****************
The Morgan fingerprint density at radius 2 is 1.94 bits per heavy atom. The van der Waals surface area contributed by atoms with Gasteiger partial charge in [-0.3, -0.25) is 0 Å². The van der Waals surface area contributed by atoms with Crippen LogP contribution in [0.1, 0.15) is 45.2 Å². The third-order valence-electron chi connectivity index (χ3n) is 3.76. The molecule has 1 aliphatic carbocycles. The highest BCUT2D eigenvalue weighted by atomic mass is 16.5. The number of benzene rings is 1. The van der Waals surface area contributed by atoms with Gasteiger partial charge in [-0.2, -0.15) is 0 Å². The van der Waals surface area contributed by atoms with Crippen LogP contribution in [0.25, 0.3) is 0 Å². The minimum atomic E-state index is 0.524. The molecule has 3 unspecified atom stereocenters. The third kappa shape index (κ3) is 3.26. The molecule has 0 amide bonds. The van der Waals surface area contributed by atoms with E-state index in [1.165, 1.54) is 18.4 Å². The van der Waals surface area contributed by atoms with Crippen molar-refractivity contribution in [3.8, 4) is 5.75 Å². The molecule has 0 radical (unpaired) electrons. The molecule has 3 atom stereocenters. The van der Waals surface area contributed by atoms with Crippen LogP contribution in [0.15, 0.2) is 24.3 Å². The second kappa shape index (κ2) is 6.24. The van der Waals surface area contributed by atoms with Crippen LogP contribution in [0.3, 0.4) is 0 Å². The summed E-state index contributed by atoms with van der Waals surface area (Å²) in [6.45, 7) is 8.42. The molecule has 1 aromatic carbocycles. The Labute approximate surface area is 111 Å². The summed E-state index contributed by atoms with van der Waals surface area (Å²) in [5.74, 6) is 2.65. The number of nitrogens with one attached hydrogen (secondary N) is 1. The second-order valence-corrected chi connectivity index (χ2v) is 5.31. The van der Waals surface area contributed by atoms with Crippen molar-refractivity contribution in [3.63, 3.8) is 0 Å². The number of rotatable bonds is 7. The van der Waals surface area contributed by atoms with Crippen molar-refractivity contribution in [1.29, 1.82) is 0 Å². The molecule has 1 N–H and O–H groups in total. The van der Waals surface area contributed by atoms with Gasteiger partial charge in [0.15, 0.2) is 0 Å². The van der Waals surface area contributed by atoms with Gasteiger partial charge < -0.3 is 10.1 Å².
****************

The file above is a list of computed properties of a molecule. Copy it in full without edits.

The Morgan fingerprint density at radius 2 is 1.94 bits per heavy atom. The van der Waals surface area contributed by atoms with Gasteiger partial charge in [-0.3, -0.25) is 0 Å². The van der Waals surface area contributed by atoms with Crippen LogP contribution in [0.1, 0.15) is 45.2 Å². The third-order valence-electron chi connectivity index (χ3n) is 3.76. The molecule has 1 aliphatic carbocycles. The highest BCUT2D eigenvalue weighted by atomic mass is 16.5. The number of benzene rings is 1. The van der Waals surface area contributed by atoms with Gasteiger partial charge in [-0.2, -0.15) is 0 Å². The van der Waals surface area contributed by atoms with Crippen LogP contribution in [0.25, 0.3) is 0 Å². The minimum atomic E-state index is 0.524. The molecule has 3 unspecified atom stereocenters. The third kappa shape index (κ3) is 3.26. The molecule has 0 amide bonds. The van der Waals surface area contributed by atoms with E-state index in [1.165, 1.54) is 18.4 Å². The van der Waals surface area contributed by atoms with Crippen molar-refractivity contribution in [3.8, 4) is 5.75 Å². The molecule has 0 radical (unpaired) electrons. The molecule has 3 atom stereocenters. The van der Waals surface area contributed by atoms with Crippen LogP contribution in [0.15, 0.2) is 24.3 Å². The second kappa shape index (κ2) is 6.24. The van der Waals surface area contributed by atoms with Crippen LogP contribution in [0.3, 0.4) is 0 Å². The summed E-state index contributed by atoms with van der Waals surface area (Å²) in [6.45, 7) is 8.42. The molecule has 1 aromatic carbocycles. The Labute approximate surface area is 111 Å². The summed E-state index contributed by atoms with van der Waals surface area (Å²) in [5.74, 6) is 2.65. The number of nitrogens with one attached hydrogen (secondary N) is 1. The second-order valence-corrected chi connectivity index (χ2v) is 5.31. The van der Waals surface area contributed by atoms with Crippen molar-refractivity contribution in [3.63, 3.8) is 0 Å². The number of rotatable bonds is 7. The van der Waals surface area contributed by atoms with Crippen molar-refractivity contribution in [1.29, 1.82) is 0 Å². The molecule has 1 N–H and O–H groups in total. The van der Waals surface area contributed by atoms with Gasteiger partial charge in [0.15, 0.2) is 0 Å². The van der Waals surface area contributed by atoms with Gasteiger partial charge < -0.3 is 10.1 Å².